We’re envisaged not as citizens who sunbathe, converse, argue, demonstrate, flirt, snog, congregate, work, worship, and wander about aimlessly with slack jaws looking at pigeons, but as consumers and spenders.

Activities or individuals obstructing such consumption and spending are not encouraged.

That’s why Essential Edinburgh would prefer to fill the capital’s built-heritage jewel with light shows and pop-up helter-skelter bars rather than have it speak for itself. That’s why it would like St Andrew Square full of money-spinning attractions rather than the green grass, healthy trees and tranquillity that the Council first promised.

Cynics argue that’s why Essential Edinburgh, in addition to any laudable humanitarian impulses its members may have, has paid for additional policing and case workers with a particular focus on helping homeless or begging individuals to find better alternatives elsewhere.

That’s why Essential Edinburgh is more about trivial enhancement – better bunting, parking, light-shows, and world-class litter picking – than it is about substantive changes to public-lavatory provision, waste management, traffic transformation, active travel, and air quality.

That’s why it pouts in a near-constant bubble of self-congratulation, inflated by marketing, afloat on a foam of PR.

Does any of this matter? I think it does, and I’ll give a particular example before arguing more generally.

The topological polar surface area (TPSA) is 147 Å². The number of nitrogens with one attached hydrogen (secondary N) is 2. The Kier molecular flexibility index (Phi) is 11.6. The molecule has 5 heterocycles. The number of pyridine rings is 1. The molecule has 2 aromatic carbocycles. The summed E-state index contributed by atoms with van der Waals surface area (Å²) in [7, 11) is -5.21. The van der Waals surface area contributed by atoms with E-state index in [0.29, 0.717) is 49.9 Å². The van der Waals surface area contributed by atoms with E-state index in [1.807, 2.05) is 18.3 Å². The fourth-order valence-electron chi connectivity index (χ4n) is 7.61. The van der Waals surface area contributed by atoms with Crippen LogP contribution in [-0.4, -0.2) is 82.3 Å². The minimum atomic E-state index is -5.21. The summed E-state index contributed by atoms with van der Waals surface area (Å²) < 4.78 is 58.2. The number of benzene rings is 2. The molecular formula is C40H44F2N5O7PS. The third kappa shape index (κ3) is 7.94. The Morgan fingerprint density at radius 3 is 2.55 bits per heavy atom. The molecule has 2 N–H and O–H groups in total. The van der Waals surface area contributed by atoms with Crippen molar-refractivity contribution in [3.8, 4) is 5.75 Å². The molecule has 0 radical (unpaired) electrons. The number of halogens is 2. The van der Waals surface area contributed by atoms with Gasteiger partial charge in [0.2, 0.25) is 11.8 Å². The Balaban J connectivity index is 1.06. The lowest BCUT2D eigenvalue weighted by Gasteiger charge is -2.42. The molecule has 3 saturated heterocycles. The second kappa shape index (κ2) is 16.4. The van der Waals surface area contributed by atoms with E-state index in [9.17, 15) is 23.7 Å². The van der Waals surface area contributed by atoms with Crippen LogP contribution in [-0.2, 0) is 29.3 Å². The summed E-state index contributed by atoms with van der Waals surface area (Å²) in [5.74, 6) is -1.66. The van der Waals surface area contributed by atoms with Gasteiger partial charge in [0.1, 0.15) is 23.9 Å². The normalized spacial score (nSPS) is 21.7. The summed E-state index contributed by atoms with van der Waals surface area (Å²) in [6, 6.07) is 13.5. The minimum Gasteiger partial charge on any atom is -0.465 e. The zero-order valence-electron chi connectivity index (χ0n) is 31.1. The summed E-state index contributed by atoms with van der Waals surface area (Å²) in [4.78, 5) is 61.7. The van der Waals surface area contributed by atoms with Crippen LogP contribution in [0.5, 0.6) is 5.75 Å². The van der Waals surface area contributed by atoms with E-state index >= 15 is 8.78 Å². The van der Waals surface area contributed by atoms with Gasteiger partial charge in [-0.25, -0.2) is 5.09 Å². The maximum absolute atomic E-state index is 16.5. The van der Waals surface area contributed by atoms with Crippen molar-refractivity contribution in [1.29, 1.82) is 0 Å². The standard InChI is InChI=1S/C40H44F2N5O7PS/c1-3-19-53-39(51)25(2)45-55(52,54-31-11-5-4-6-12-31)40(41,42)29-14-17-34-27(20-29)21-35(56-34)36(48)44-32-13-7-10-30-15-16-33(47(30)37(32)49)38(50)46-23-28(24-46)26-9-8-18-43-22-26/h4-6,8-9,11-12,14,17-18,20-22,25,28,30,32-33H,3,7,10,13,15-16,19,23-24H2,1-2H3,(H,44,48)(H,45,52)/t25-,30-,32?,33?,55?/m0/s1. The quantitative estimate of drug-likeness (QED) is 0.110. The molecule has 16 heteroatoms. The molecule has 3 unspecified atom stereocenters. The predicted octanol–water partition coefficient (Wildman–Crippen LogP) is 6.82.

One of Essential Edinburgh’s key objectives is to ‘Facilitate collaborative and productive relationships between city centre businesses and the public sector.’ We see this increasingly in the expansion of Fringe and other events northwards from an Old Town bursting at the seams into the comparatively peaceful First New Town, particularly George Street.

It’s a process that appears to be galloping ahead, despite widespread, explicit, and repeated opposition from Edinburgh residents who want at least a few portions of their beloved city to retain the original character which attracted visitors in the first place.

It’s a process over which local politicians seem largely to have surrendered responsibility to a combination of delegated officials and Essential Edinburgh staff the public never voted for. It’s a regrettable withdrawal from local governance by elected members – one driven, perhaps, by cowardice in the face of public reluctance to pay more tax.

James Craig’s First New Town is the supreme example of a self-confident city enacting coherent, civic planning with a long-term vision. Too much of what we see in this part of the city centre now is incoherent opportunism and pop-up triviality.

This is not some elitist whinge about the perils of commerce or having fun. It’s about citizens taking responsibility, taking difficult decisions seriously, about political accountability. Particularly when one considers the flexible way enabling legislation in Scotland was framed back in 2006 – private-sector BIDs will likely run us in even more supposedly innovative and exciting settings over the years to come if citizens don’t step up and engage.

Business Improvement Districts seem to offer something for nothing. Personally, I’m all for looking these gift horses in the mouth. And if I find a free lunch stuck in there somewhere, I’m not going to eat it.